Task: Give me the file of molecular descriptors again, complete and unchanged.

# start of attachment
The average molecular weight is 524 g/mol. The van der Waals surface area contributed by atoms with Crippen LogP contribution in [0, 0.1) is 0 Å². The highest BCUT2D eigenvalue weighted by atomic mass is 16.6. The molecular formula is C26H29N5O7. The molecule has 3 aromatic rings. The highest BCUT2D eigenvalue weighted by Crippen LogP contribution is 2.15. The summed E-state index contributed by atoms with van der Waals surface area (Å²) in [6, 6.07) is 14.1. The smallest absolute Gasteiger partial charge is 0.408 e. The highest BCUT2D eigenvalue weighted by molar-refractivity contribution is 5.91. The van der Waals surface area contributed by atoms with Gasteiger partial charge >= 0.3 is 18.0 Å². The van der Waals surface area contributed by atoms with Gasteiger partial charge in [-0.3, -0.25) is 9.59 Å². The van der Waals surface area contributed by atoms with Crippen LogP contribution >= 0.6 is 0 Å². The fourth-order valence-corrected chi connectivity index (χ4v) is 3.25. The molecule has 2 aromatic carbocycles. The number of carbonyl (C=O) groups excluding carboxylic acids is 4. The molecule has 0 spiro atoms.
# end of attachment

The average molecular weight is 524 g/mol. The van der Waals surface area contributed by atoms with Crippen LogP contribution in [0, 0.1) is 0 Å². The highest BCUT2D eigenvalue weighted by atomic mass is 16.6. The molecular formula is C26H29N5O7. The molecule has 3 aromatic rings. The highest BCUT2D eigenvalue weighted by Crippen LogP contribution is 2.15. The summed E-state index contributed by atoms with van der Waals surface area (Å²) in [6, 6.07) is 14.1. The smallest absolute Gasteiger partial charge is 0.408 e. The highest BCUT2D eigenvalue weighted by molar-refractivity contribution is 5.91. The van der Waals surface area contributed by atoms with Gasteiger partial charge >= 0.3 is 18.0 Å². The van der Waals surface area contributed by atoms with Gasteiger partial charge in [-0.3, -0.25) is 9.59 Å². The van der Waals surface area contributed by atoms with Crippen LogP contribution >= 0.6 is 0 Å². The fourth-order valence-corrected chi connectivity index (χ4v) is 3.25. The molecule has 2 aromatic carbocycles. The number of carbonyl (C=O) groups excluding carboxylic acids is 4. The molecule has 0 spiro atoms.